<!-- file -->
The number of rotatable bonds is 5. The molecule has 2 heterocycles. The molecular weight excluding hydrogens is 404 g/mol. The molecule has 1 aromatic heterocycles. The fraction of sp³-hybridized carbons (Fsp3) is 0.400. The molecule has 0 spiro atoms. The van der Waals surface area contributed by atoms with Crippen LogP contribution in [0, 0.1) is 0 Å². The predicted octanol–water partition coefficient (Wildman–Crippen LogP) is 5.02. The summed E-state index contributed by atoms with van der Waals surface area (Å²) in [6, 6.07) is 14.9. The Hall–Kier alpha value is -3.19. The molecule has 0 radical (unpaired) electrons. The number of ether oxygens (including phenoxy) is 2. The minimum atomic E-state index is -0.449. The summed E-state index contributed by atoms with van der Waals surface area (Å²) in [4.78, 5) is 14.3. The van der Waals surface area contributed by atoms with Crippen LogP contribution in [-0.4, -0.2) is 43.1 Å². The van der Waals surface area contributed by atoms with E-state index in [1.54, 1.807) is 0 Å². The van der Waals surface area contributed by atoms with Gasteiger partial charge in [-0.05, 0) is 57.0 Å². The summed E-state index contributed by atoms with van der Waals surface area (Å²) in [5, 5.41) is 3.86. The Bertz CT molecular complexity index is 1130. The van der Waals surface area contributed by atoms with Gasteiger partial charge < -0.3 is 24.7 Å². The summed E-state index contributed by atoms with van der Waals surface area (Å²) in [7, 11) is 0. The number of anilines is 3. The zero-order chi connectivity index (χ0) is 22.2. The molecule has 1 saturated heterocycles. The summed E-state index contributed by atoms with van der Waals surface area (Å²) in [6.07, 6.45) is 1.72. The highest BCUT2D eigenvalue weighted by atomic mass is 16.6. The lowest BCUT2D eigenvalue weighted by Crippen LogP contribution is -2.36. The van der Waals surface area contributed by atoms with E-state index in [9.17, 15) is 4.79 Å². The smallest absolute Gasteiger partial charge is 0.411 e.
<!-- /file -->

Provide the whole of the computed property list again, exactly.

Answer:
The number of rotatable bonds is 5. The molecule has 2 heterocycles. The molecular weight excluding hydrogens is 404 g/mol. The molecule has 1 aromatic heterocycles. The fraction of sp³-hybridized carbons (Fsp3) is 0.400. The molecule has 0 spiro atoms. The van der Waals surface area contributed by atoms with Crippen LogP contribution in [0, 0.1) is 0 Å². The predicted octanol–water partition coefficient (Wildman–Crippen LogP) is 5.02. The summed E-state index contributed by atoms with van der Waals surface area (Å²) in [6, 6.07) is 14.9. The Hall–Kier alpha value is -3.19. The molecule has 0 radical (unpaired) electrons. The number of ether oxygens (including phenoxy) is 2. The minimum atomic E-state index is -0.449. The summed E-state index contributed by atoms with van der Waals surface area (Å²) in [4.78, 5) is 14.3. The van der Waals surface area contributed by atoms with Crippen LogP contribution in [-0.4, -0.2) is 43.1 Å². The van der Waals surface area contributed by atoms with E-state index in [1.54, 1.807) is 0 Å². The van der Waals surface area contributed by atoms with Gasteiger partial charge in [-0.05, 0) is 57.0 Å². The summed E-state index contributed by atoms with van der Waals surface area (Å²) in [5, 5.41) is 3.86. The Bertz CT molecular complexity index is 1130. The van der Waals surface area contributed by atoms with Gasteiger partial charge < -0.3 is 24.7 Å². The summed E-state index contributed by atoms with van der Waals surface area (Å²) in [7, 11) is 0. The number of anilines is 3. The zero-order chi connectivity index (χ0) is 22.2. The molecule has 1 saturated heterocycles. The summed E-state index contributed by atoms with van der Waals surface area (Å²) in [6.07, 6.45) is 1.72. The highest BCUT2D eigenvalue weighted by atomic mass is 16.6. The lowest BCUT2D eigenvalue weighted by Crippen LogP contribution is -2.36. The van der Waals surface area contributed by atoms with E-state index in [9.17, 15) is 4.79 Å². The smallest absolute Gasteiger partial charge is 0.411 e.